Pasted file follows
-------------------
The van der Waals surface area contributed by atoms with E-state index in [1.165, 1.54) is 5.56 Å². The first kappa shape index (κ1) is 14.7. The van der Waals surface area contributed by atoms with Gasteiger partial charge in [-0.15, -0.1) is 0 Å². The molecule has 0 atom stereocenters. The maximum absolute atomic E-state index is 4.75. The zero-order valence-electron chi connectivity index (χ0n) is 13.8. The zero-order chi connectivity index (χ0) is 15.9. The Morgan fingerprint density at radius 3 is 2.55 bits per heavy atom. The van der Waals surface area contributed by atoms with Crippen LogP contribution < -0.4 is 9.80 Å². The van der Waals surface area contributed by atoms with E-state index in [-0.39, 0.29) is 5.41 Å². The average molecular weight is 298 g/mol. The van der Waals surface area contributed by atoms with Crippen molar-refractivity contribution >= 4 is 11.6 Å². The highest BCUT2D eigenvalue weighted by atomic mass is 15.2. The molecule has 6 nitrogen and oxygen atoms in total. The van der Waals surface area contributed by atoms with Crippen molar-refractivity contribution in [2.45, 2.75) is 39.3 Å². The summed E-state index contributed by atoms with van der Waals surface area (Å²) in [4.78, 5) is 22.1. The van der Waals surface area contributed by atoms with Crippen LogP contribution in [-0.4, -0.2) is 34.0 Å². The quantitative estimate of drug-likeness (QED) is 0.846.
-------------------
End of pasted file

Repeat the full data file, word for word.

The van der Waals surface area contributed by atoms with E-state index in [1.165, 1.54) is 5.56 Å². The first kappa shape index (κ1) is 14.7. The van der Waals surface area contributed by atoms with Gasteiger partial charge in [-0.15, -0.1) is 0 Å². The molecule has 0 atom stereocenters. The maximum absolute atomic E-state index is 4.75. The zero-order valence-electron chi connectivity index (χ0n) is 13.8. The zero-order chi connectivity index (χ0) is 15.9. The Morgan fingerprint density at radius 3 is 2.55 bits per heavy atom. The van der Waals surface area contributed by atoms with Crippen LogP contribution < -0.4 is 9.80 Å². The van der Waals surface area contributed by atoms with E-state index in [-0.39, 0.29) is 5.41 Å². The average molecular weight is 298 g/mol. The van der Waals surface area contributed by atoms with Crippen molar-refractivity contribution >= 4 is 11.6 Å². The highest BCUT2D eigenvalue weighted by atomic mass is 15.2. The molecule has 6 nitrogen and oxygen atoms in total. The van der Waals surface area contributed by atoms with Crippen molar-refractivity contribution in [2.45, 2.75) is 39.3 Å². The summed E-state index contributed by atoms with van der Waals surface area (Å²) in [4.78, 5) is 22.1. The van der Waals surface area contributed by atoms with Crippen LogP contribution in [-0.4, -0.2) is 34.0 Å². The quantitative estimate of drug-likeness (QED) is 0.846.